Jack, you may be correct with regard to potential SVRA entries. It has been my impression that SVRA draws drivers with more resources who often gravitate to faster and more expensive cars. To run several SVRA events, you have to be willing to travel a significant distance. For that travel, you get some really neat events. Other organizations with a tighter geographic base seem to attract those willing to expend fewer resources, and I suspect the "unacceptable" prod car owners are more likely to fall into this group. I wish there were an easy way to quantify the opportunity. But given the challenges of getting entries, opening our arms to these cars might make sense?

Erik
 

JFW

New member
Erik Wood said:
I wish there were an easy way to quantify the opportunity. But given the challenges of getting entries, opening our arms to these cars might make sense?

Erik
I proposed a way to bring the later prod cars into SVRA by adding another Group last year. That was soundly rebuffed by the new owner.

That was just one of the very many reasons I am no longer with SVRA.

Now they are considering putting spec Miatas in Group 3...go figure!

Jack
 

Colin1944

New member
JFW said:
Erik Wood said:
I wish there were an easy way to quantify the opportunity. But given the challenges of getting entries, opening our arms to these cars might make sense?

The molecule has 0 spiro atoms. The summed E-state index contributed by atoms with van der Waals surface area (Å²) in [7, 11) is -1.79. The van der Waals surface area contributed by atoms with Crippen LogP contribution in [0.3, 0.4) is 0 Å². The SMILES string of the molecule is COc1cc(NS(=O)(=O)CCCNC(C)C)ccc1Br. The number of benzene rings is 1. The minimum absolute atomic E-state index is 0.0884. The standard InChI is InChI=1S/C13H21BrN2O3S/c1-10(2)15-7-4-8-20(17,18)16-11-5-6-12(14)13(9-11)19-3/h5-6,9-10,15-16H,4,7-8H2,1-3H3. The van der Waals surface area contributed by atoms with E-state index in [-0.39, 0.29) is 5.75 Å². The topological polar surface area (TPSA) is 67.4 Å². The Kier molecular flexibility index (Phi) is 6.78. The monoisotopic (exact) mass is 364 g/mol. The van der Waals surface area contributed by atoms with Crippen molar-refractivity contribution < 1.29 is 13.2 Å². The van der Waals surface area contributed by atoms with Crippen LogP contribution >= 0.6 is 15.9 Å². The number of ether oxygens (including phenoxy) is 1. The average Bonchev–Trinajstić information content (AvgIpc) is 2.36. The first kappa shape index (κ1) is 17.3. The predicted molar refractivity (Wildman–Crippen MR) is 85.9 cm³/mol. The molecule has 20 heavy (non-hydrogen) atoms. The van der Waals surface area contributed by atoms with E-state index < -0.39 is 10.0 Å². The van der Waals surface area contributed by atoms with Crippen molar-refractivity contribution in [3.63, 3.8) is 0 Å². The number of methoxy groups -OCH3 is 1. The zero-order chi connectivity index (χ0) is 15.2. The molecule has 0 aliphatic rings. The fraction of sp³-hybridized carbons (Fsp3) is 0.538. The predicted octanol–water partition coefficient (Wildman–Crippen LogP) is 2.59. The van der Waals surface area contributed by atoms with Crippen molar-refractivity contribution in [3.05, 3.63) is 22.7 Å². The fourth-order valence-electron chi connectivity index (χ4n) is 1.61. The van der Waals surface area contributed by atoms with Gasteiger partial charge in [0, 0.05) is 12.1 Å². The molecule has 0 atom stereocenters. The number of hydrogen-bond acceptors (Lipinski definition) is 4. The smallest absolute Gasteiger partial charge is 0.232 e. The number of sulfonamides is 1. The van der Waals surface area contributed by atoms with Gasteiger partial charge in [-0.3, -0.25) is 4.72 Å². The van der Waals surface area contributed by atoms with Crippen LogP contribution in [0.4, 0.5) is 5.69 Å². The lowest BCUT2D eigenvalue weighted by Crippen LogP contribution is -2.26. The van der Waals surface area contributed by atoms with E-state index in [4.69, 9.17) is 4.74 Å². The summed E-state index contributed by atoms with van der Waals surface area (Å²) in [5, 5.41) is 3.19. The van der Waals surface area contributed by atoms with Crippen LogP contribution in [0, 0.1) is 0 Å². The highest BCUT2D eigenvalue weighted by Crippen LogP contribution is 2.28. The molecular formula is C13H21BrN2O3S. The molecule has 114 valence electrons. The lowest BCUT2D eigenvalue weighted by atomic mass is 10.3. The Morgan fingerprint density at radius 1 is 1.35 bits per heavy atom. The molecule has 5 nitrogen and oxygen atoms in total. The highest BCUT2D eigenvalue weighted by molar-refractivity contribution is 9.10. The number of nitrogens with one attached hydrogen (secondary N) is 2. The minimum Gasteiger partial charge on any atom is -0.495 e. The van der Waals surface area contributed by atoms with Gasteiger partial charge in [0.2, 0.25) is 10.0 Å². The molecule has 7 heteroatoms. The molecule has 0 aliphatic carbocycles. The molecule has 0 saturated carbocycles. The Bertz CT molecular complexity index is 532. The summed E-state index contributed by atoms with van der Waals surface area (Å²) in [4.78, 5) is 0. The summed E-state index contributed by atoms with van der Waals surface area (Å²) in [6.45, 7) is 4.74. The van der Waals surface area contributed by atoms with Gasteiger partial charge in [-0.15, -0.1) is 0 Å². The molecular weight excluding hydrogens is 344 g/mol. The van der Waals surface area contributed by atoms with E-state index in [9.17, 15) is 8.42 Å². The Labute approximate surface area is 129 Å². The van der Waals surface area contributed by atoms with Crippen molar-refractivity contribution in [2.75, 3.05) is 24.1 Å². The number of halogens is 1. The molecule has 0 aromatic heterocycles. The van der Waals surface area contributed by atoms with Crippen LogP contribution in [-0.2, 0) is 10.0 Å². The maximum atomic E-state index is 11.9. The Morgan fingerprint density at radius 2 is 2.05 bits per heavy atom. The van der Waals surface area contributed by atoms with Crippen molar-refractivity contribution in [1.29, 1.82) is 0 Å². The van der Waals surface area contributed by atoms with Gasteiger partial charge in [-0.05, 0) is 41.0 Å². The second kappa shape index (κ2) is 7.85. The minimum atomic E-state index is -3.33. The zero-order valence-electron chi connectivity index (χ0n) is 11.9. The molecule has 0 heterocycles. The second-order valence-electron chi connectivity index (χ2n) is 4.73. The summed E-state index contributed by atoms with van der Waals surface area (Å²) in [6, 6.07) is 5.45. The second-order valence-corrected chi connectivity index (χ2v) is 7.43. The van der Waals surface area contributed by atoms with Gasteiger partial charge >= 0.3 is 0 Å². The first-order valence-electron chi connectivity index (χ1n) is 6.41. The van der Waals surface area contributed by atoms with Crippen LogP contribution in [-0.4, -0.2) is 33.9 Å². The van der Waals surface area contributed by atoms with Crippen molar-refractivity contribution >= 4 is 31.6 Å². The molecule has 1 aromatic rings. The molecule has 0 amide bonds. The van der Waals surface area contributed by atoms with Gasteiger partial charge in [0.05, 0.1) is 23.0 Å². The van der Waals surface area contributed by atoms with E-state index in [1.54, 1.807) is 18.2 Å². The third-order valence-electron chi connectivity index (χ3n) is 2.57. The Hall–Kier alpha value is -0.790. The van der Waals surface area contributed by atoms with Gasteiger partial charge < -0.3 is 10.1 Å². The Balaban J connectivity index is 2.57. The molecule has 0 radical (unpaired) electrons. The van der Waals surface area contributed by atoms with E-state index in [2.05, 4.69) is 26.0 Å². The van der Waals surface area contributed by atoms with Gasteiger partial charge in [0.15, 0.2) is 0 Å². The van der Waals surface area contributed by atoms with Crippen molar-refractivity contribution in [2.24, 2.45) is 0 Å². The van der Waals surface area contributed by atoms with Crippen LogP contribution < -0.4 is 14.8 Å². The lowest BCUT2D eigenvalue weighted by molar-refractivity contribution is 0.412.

Erik
Now they are considering putting spec Miatas in Group 3...go figure!

Jack
Not on my watch. I said Miata's were a possibility in 2012. I only asked the question, "Who wants to see Spec Miatas in Grp 3". A poor attempt at sarcasim maybe?
 

racingspridget

New member
Colin,
The problem with the spec Miata's is that if you enforce some type of 13/13 rule you'll lose 50% of them every event. I would rather see a properly prepared EP or FP Miata allowed to race before a bunch of spec Miata's. It's too bad Miata owners don't have anywhere else to race.....like SCCA EP, FP, GT-2, GT-3, GTL, Spec Miata, SSC, T3, SPU, SPL, as well as a variety of pro series.
 

JFW

New member
Colin King said:
Not on my watch. I said Miata's were a possibility in 2012. I only asked the question, "Who wants to see Spec Miatas in Grp 3". A poor attempt at sarcasim maybe?